Tax drumbeating

Okay, so I’ve spared you my usual tax rants for several months now. I haven’t droned on about the President’s outrageous tax cut plan, the estate tax repeal, the budget problems in New York City, or the streamlined sales tax project.

My silence hasn’t been motivated by disinterest or a change of heart, but by a weary feeling that policies widening the chasm between the poor and the rich will prevail no matter what I say. But it’s 80 degrees outside, and sunny, and I’m about ready to pick up a nice, strong café con leche from Ray’s Deli. And a little tax talk suddenly seems like a good idea.

I’m glad to see USA Today putting out some sensible tax editorials. Hotel occupants across the nation awoke this morning to find, at their doorsteps, newspapers featuring the following articles:

Congress Hamstrings IRS (“The IRS estimates it could easily collect $80 billion in back taxes if it had the resources. The rise in tax avoidance coincides with cutbacks at the IRS…. During the past decade, its force of auditors has shrunk nearly in half, and the number of investigators is a third less, though total tax filings rose 14%. Criminal prosecutions have dropped by 50%, a new study by Syracuse University’s Transactional Records Clearinghouse has found….”)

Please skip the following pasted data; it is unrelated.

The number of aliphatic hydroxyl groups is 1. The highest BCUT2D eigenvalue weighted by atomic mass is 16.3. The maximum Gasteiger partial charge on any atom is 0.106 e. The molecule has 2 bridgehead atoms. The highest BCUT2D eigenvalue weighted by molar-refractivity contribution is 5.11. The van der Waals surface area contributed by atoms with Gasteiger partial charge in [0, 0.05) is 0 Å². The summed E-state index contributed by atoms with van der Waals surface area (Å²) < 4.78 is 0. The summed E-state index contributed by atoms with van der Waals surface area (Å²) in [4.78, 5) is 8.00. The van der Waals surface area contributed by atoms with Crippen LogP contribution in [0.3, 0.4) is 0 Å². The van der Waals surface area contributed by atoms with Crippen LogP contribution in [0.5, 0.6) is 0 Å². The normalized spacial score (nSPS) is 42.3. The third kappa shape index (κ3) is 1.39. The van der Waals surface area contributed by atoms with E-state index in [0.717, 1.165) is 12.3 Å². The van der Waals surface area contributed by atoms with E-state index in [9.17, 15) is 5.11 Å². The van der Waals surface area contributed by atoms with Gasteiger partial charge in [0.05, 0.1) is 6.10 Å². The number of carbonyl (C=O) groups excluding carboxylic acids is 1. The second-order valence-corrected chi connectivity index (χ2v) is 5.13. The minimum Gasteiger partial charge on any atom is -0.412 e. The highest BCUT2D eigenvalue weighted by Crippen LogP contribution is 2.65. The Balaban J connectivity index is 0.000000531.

War costs, tax cuts: Bush sets unrealistic expectations (“Big tax cuts are the wrong solution at a time when the government is running record deficits and faces steep costs for the Iraq conflict.
And claims that the U.S. can afford it all — tax cuts, a war and mounting deficits — only encourage the kind of unrealistic thinking that caused the American public to tire of long-term commitments in the past….”)

(Via The Situation Room.)


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